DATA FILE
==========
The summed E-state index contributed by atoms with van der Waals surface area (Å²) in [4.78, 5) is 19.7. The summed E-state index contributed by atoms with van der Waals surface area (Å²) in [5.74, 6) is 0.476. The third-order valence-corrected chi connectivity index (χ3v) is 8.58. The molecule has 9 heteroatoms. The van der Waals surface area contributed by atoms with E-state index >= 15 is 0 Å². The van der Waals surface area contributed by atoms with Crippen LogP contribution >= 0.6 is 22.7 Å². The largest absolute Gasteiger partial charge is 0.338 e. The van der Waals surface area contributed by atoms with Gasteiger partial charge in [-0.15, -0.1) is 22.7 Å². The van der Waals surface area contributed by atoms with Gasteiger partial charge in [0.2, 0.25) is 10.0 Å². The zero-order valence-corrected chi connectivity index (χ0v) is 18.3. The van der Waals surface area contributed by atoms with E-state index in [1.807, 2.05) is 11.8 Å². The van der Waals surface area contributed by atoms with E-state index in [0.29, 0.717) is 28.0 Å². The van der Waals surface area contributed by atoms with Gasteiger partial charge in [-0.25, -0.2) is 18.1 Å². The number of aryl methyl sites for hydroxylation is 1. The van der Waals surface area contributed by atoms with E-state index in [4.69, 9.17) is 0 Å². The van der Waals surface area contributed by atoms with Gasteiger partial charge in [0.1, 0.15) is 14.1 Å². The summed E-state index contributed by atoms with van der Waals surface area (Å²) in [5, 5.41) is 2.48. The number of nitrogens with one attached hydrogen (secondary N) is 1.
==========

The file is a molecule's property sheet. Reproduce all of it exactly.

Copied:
The summed E-state index contributed by atoms with van der Waals surface area (Å²) in [4.78, 5) is 19.7. The summed E-state index contributed by atoms with van der Waals surface area (Å²) in [5.74, 6) is 0.476. The third-order valence-corrected chi connectivity index (χ3v) is 8.58. The molecule has 9 heteroatoms. The van der Waals surface area contributed by atoms with E-state index >= 15 is 0 Å². The van der Waals surface area contributed by atoms with Crippen LogP contribution >= 0.6 is 22.7 Å². The largest absolute Gasteiger partial charge is 0.338 e. The van der Waals surface area contributed by atoms with Gasteiger partial charge in [-0.15, -0.1) is 22.7 Å². The van der Waals surface area contributed by atoms with Gasteiger partial charge in [0.2, 0.25) is 10.0 Å². The zero-order valence-corrected chi connectivity index (χ0v) is 18.3. The van der Waals surface area contributed by atoms with E-state index in [1.807, 2.05) is 11.8 Å². The van der Waals surface area contributed by atoms with E-state index in [0.29, 0.717) is 28.0 Å². The van der Waals surface area contributed by atoms with Gasteiger partial charge in [-0.25, -0.2) is 18.1 Å². The number of aryl methyl sites for hydroxylation is 1. The van der Waals surface area contributed by atoms with E-state index in [4.69, 9.17) is 0 Å². The van der Waals surface area contributed by atoms with Gasteiger partial charge in [0.1, 0.15) is 14.1 Å². The summed E-state index contributed by atoms with van der Waals surface area (Å²) in [5, 5.41) is 2.48. The number of nitrogens with one attached hydrogen (secondary N) is 1.